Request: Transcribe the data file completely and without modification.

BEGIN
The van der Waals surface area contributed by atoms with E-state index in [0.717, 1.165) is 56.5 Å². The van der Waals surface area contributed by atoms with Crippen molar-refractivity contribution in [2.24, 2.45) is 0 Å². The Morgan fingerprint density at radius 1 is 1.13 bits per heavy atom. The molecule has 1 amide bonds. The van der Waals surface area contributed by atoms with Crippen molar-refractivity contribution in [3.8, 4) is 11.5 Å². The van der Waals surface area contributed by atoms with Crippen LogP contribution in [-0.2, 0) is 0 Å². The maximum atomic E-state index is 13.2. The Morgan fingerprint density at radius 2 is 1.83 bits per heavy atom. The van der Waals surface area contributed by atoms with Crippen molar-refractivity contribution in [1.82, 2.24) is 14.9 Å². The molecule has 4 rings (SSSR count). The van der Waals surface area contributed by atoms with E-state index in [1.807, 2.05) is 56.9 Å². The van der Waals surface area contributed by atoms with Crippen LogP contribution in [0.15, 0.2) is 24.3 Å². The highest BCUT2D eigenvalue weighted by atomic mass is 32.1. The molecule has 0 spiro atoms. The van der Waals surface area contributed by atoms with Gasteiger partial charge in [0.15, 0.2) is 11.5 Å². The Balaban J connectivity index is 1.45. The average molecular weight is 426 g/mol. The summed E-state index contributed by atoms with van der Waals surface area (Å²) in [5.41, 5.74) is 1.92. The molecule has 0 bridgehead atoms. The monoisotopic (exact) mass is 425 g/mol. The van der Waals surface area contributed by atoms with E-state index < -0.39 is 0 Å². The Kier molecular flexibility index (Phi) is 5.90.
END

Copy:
The van der Waals surface area contributed by atoms with E-state index in [0.717, 1.165) is 56.5 Å². The van der Waals surface area contributed by atoms with Crippen molar-refractivity contribution in [2.24, 2.45) is 0 Å². The Morgan fingerprint density at radius 1 is 1.13 bits per heavy atom. The molecule has 1 amide bonds. The van der Waals surface area contributed by atoms with Crippen molar-refractivity contribution in [3.8, 4) is 11.5 Å². The van der Waals surface area contributed by atoms with Crippen LogP contribution in [-0.2, 0) is 0 Å². The maximum atomic E-state index is 13.2. The Morgan fingerprint density at radius 2 is 1.83 bits per heavy atom. The van der Waals surface area contributed by atoms with Crippen molar-refractivity contribution in [1.82, 2.24) is 14.9 Å². The molecule has 4 rings (SSSR count). The van der Waals surface area contributed by atoms with E-state index in [1.807, 2.05) is 56.9 Å². The van der Waals surface area contributed by atoms with Crippen LogP contribution in [0.15, 0.2) is 24.3 Å². The highest BCUT2D eigenvalue weighted by atomic mass is 32.1. The molecule has 0 spiro atoms. The van der Waals surface area contributed by atoms with Gasteiger partial charge in [0.15, 0.2) is 11.5 Å². The Balaban J connectivity index is 1.45. The average molecular weight is 426 g/mol. The summed E-state index contributed by atoms with van der Waals surface area (Å²) in [5.41, 5.74) is 1.92. The molecule has 0 bridgehead atoms. The monoisotopic (exact) mass is 425 g/mol. The van der Waals surface area contributed by atoms with E-state index < -0.39 is 0 Å². The Kier molecular flexibility index (Phi) is 5.90.